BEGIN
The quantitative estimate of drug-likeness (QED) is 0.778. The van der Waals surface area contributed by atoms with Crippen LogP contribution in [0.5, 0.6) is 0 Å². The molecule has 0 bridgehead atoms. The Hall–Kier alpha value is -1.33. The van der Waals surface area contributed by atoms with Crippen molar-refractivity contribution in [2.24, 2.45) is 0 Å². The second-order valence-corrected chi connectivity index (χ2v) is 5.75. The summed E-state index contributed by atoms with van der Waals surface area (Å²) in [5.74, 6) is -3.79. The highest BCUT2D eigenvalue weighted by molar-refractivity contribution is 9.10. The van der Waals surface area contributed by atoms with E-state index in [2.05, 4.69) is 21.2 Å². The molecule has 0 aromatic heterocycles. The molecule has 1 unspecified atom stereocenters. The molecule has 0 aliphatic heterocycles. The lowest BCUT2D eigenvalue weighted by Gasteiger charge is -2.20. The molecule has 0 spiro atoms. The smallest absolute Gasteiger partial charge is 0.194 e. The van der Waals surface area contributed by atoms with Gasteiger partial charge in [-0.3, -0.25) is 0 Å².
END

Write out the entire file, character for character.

The quantitative estimate of drug-likeness (QED) is 0.778. The van der Waals surface area contributed by atoms with Crippen LogP contribution in [0.5, 0.6) is 0 Å². The molecule has 0 bridgehead atoms. The Hall–Kier alpha value is -1.33. The van der Waals surface area contributed by atoms with Crippen molar-refractivity contribution in [2.24, 2.45) is 0 Å². The second-order valence-corrected chi connectivity index (χ2v) is 5.75. The summed E-state index contributed by atoms with van der Waals surface area (Å²) in [5.74, 6) is -3.79. The highest BCUT2D eigenvalue weighted by molar-refractivity contribution is 9.10. The van der Waals surface area contributed by atoms with E-state index in [2.05, 4.69) is 21.2 Å². The molecule has 0 aromatic heterocycles. The molecule has 1 unspecified atom stereocenters. The molecule has 0 aliphatic heterocycles. The lowest BCUT2D eigenvalue weighted by Gasteiger charge is -2.20. The molecule has 0 spiro atoms. The smallest absolute Gasteiger partial charge is 0.194 e. The van der Waals surface area contributed by atoms with Gasteiger partial charge in [-0.3, -0.25) is 0 Å².